Mutant APP and amyloid beta-induced defective autophagy, mitophagy, mitochondrial structural and functional changes and synaptic damage in hippocampal neurons from Alzheimer’s disease

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© The Author(s) 2018. Published by Oxford University Press. All rights reserved. For permissions, please email: journals.permissions@oup.com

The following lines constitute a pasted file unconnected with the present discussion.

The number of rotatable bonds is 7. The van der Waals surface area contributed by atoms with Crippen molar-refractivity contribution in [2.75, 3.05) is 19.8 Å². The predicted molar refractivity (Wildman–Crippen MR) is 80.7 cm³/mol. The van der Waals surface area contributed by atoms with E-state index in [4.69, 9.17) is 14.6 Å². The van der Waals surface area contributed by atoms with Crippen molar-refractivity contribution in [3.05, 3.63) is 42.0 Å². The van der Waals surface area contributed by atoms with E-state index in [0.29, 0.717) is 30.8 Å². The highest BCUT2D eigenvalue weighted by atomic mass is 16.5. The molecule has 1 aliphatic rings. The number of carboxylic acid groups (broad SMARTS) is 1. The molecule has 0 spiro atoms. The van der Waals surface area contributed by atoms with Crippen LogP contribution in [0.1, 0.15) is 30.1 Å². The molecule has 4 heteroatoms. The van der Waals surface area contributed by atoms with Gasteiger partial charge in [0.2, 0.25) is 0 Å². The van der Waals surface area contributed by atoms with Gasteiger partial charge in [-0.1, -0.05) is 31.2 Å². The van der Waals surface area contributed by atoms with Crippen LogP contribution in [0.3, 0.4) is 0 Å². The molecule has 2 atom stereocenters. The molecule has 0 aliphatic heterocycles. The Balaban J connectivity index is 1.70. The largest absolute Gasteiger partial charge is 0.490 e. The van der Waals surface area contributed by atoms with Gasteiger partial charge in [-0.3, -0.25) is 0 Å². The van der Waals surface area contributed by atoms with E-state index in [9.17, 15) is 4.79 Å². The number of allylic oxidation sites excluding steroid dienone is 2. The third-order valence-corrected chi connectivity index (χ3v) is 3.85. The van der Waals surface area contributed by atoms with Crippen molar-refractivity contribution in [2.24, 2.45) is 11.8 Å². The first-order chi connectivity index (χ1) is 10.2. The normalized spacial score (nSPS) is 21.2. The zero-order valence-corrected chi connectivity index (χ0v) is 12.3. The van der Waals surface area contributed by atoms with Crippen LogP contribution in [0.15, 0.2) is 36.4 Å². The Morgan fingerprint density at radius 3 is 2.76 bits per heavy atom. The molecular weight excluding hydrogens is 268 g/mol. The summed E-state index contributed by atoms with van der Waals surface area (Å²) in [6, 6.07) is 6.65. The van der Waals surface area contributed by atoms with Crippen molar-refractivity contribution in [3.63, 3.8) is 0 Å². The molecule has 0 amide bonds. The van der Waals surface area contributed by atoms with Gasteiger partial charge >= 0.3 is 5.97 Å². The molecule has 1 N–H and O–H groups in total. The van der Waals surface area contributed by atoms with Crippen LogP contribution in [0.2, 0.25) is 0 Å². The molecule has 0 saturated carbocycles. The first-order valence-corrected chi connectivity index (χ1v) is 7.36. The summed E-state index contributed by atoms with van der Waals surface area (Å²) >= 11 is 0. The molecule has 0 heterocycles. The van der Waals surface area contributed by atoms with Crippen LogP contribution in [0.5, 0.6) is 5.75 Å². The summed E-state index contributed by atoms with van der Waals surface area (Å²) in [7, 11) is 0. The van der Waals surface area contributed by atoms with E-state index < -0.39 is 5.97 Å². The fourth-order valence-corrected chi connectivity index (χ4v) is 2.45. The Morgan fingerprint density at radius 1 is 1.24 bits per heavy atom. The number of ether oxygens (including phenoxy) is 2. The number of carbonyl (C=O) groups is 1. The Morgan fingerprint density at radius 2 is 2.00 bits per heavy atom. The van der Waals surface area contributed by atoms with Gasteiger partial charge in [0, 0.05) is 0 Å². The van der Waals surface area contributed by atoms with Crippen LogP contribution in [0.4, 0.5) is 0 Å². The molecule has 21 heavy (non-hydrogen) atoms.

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Abstract